The state has also eclipsed 100,000 tests performed. The rate of positive tests has remained fairly steady at a little more than one out of every 25 tests coming back positive.

There have been more than 1,100 new cases confirmed this week, but Gov. Gary Herbert advised businesses last week that, because the rate of growth has been steady and hospitalizations have been flat, he would likely move later this week to relax some restrictions that have forced many businesses to close.

— Robert Gehrke

11:20 a.m.: Second Utah liquor store closes after employee tests positive

The state liquor store at 5056 S. State St. in Murray has been closed after an employee tested positive for the coronavirus.

The employee reported the results this weekend after a family member tested positive for COVID-19, Terry Wood, spokesman for the Utah Department of Alcoholic Beverage Control, told Fox 13 News.

"It was not [from] a customer coming in,” he said of the contact tracing. “ It wasn’t another [from] employee.”

Murray store employees are now self-isolating and will be tested as well.

The outlet will remain closed until it can be sanitized and appropriate staffing can happen, Wood said.

It is the second state-run liquor store to close since the COVID-19 outbreak began.

The liquor outlet in Moab was shuttered last week after an employee there tested positive for COVID-19.

The DABC said all other employees have tested negative for the virus and the Moab store has been sanitized. But it has yet to reopen because of staffing issues.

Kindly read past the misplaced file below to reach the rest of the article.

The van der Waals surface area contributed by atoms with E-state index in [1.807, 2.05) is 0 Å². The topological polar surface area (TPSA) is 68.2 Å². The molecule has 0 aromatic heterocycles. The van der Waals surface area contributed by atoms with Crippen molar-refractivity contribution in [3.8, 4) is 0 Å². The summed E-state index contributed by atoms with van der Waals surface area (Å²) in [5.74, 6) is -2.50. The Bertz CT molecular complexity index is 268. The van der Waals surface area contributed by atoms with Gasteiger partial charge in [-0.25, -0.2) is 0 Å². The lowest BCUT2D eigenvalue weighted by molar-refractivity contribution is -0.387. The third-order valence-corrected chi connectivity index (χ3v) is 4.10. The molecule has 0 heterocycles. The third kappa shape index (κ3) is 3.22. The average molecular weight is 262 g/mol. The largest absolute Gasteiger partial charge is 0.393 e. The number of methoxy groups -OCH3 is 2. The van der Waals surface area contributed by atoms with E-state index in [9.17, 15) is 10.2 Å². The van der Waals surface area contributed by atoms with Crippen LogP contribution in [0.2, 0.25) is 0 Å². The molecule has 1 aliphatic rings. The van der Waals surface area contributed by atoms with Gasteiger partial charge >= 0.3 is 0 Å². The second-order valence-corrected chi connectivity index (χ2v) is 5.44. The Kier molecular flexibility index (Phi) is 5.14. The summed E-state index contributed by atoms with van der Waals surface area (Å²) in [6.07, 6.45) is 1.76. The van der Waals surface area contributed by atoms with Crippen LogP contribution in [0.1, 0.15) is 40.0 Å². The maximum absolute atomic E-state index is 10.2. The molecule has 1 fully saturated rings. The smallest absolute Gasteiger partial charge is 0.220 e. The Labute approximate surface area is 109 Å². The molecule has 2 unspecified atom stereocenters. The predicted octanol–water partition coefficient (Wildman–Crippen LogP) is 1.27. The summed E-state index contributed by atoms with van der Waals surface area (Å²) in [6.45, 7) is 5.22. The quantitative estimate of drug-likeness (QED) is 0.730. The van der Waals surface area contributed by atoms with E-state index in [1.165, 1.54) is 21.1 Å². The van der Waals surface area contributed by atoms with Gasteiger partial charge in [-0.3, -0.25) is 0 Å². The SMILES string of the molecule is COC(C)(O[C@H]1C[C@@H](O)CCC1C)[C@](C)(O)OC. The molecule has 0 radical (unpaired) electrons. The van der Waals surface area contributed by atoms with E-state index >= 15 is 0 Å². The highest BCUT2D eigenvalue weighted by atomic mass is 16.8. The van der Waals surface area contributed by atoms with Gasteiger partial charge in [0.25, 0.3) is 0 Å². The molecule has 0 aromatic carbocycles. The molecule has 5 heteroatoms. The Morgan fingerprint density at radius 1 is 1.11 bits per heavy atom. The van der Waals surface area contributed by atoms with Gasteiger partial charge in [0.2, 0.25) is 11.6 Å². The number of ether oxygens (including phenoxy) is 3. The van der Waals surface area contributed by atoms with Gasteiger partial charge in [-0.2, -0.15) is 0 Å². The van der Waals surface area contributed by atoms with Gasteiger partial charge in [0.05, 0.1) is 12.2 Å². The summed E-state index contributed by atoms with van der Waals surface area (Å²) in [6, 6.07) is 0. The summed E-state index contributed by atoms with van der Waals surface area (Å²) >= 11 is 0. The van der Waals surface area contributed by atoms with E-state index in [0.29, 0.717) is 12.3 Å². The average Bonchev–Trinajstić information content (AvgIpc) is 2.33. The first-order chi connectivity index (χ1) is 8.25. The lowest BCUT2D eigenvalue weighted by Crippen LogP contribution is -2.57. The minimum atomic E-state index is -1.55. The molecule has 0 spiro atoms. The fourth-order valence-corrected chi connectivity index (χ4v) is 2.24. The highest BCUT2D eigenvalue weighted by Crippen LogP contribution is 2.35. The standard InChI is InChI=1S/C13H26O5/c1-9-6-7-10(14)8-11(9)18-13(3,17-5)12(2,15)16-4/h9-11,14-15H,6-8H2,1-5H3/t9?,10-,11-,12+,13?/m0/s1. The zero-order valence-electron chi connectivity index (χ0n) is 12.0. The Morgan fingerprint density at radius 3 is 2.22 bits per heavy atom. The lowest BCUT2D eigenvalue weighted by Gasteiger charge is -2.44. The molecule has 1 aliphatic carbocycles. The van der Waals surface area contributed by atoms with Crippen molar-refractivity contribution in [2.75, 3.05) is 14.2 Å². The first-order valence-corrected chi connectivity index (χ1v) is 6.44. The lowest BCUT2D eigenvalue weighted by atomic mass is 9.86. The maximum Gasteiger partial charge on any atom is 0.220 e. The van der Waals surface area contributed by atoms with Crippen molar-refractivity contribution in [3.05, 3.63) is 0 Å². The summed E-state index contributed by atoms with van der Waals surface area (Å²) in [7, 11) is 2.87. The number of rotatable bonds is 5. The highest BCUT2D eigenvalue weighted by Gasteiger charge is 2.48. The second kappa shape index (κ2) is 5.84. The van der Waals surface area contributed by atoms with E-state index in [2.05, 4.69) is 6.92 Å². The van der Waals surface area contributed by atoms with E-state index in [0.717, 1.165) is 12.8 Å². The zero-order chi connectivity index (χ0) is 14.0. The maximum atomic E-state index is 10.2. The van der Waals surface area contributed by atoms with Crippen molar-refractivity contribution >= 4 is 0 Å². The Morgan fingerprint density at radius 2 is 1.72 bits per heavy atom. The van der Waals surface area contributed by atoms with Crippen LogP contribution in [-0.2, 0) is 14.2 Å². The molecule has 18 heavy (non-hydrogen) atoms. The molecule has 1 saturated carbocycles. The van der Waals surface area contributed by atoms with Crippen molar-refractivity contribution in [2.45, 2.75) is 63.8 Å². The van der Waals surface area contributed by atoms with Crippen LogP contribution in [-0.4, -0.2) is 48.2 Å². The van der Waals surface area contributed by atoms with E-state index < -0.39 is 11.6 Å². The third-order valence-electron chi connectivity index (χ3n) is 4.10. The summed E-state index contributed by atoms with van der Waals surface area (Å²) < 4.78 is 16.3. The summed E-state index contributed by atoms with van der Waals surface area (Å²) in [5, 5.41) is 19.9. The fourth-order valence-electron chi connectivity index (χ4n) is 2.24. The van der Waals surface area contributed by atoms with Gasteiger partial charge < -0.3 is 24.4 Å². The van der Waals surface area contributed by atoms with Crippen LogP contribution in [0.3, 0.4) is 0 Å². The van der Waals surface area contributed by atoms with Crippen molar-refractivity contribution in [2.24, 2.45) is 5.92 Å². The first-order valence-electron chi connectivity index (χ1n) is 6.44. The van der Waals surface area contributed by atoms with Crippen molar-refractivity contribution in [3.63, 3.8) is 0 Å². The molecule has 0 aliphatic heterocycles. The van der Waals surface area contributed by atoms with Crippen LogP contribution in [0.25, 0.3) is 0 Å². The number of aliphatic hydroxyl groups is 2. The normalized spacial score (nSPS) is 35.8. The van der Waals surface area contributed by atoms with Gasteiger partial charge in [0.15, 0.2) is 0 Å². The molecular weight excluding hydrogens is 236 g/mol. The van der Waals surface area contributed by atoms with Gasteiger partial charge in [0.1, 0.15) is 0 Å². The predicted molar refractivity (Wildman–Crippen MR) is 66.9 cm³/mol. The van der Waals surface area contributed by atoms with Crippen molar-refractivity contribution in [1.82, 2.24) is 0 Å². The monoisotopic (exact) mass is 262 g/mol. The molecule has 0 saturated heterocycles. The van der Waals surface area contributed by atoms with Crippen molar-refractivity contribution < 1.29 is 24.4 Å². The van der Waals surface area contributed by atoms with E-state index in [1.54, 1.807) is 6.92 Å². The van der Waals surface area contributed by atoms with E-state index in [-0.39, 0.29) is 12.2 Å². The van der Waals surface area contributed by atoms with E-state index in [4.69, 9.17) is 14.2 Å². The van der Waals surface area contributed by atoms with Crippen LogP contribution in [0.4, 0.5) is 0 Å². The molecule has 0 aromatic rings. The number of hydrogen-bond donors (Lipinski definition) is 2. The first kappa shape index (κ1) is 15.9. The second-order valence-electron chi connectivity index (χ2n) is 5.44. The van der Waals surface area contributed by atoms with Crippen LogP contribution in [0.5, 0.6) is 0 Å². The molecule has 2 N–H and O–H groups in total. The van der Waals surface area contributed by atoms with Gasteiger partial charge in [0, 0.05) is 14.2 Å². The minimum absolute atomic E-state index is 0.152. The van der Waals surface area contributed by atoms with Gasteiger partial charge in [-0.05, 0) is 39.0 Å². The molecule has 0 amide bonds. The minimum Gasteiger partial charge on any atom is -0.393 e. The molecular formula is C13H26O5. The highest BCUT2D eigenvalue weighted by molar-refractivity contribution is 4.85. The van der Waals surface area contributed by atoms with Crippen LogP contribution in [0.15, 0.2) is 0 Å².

— Kathy Stephenson

Editor’s note The Salt Lake Tribune and FOX 13 are content-sharing partners.

11:10 a.m.: Smith’s pickup now available for SNAP recipients

Customers who want to use the pickup services at Smith’s Food & Drug stores can now pay using SNAP — Supplemental Nutrition Assistance Program benefits, store officials announced Monday.

Pickup services are available at more than 70 Smith’s locations, and the company has waived the usual $4.95 fee on all orders, with no minimum purchase, to encourage customers to use the low-contact option, Aubriana Martindale, corporate affairs manager, said in a news release.

“Through our e-commerce services,” she said, “we remain committed to providing our customers with ways to save more time and maintain physical distancing.”

To place a grocery order, visit Smiths smithsfoodanddrug.com or use the mobile app. At checkout, SNAP/EBT is now a payment option. Electronic Benefit Transfer card customers also can pay for groceries using a mobile point-of-sale system and cover any remaining balance with their debit or credit card.

— Zoi Walker

8:11 a.m.: Utahns having hardest time with social distancing, survey says

If you’re in Utah and think staying away from other people during the coronavirus pandemic is hard, you’re not alone — a new survey finds Utah had a more difficult time with social distancing than any other state.

The study, released Monday by the credit-reporting website WalletHub.com, rated the 50 states and the District of Columbia on how life has changed since coronavirus-related lockdowns were enacted across the country. Utah was rated No. 1 for difficulty of self-isolating.

The survey measured 13 different factors, split into three categories:

• Social environment, weighing such factors as social well-being, changes in nonessential trips to entertainment and hobby-related activities, volunteerism, physical activity, and being active in groups and organizations. Utah ranked first nationwide in this area.

• Time spent on social activities, measuring leisure time spent on socializing and face-to-face communication, sports and recreation, religious activities, volunteering, caring for family members outside the household, and time spent at home. Utah came in second here, behind Tennessee.

• Money spent on social activities, including travel and tourism. Utah ranked 12th in this area.

Among the findings, Utah ranked second in the share of residents who participate in local groups and organizations, second in volunteering, and fourth in being physically active.

After Utah, the top five includes New Hampshire, Montana, Colorado and Alaska. Alabama came in last in the survey, followed by Mississippi, West Virginia, Kentucky and Rhode Island.

— Sean P. Means